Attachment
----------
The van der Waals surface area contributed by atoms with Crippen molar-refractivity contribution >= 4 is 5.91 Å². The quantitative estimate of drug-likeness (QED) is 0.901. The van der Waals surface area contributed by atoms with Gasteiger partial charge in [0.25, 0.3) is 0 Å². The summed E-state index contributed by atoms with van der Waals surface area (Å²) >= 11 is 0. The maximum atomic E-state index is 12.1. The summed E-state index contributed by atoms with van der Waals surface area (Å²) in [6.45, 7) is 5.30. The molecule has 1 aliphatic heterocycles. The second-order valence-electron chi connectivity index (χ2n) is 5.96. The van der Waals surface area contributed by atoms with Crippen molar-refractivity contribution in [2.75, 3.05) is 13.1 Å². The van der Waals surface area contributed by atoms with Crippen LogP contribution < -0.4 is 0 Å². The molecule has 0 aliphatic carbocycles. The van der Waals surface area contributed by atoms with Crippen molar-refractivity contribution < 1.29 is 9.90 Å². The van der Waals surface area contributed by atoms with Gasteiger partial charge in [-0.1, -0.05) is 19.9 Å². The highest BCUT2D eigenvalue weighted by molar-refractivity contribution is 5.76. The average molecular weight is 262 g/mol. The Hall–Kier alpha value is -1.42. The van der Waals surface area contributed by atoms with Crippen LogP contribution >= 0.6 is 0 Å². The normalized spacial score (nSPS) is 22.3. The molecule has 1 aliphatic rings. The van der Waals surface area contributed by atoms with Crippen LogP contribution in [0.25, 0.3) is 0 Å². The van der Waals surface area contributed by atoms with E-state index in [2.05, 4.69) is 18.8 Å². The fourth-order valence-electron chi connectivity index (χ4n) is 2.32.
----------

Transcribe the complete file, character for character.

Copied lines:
The van der Waals surface area contributed by atoms with Crippen molar-refractivity contribution >= 4 is 5.91 Å². The quantitative estimate of drug-likeness (QED) is 0.901. The van der Waals surface area contributed by atoms with Gasteiger partial charge in [0.25, 0.3) is 0 Å². The summed E-state index contributed by atoms with van der Waals surface area (Å²) >= 11 is 0. The maximum atomic E-state index is 12.1. The summed E-state index contributed by atoms with van der Waals surface area (Å²) in [6.45, 7) is 5.30. The molecule has 1 aliphatic heterocycles. The second-order valence-electron chi connectivity index (χ2n) is 5.96. The van der Waals surface area contributed by atoms with Crippen molar-refractivity contribution in [2.75, 3.05) is 13.1 Å². The van der Waals surface area contributed by atoms with Crippen LogP contribution < -0.4 is 0 Å². The molecule has 0 aliphatic carbocycles. The van der Waals surface area contributed by atoms with Crippen molar-refractivity contribution < 1.29 is 9.90 Å². The van der Waals surface area contributed by atoms with Gasteiger partial charge in [-0.1, -0.05) is 19.9 Å². The highest BCUT2D eigenvalue weighted by molar-refractivity contribution is 5.76. The average molecular weight is 262 g/mol. The Hall–Kier alpha value is -1.42. The van der Waals surface area contributed by atoms with Crippen LogP contribution >= 0.6 is 0 Å². The normalized spacial score (nSPS) is 22.3. The molecule has 1 aliphatic rings. The van der Waals surface area contributed by atoms with Crippen LogP contribution in [0.25, 0.3) is 0 Å². The van der Waals surface area contributed by atoms with E-state index in [2.05, 4.69) is 18.8 Å². The fourth-order valence-electron chi connectivity index (χ4n) is 2.32.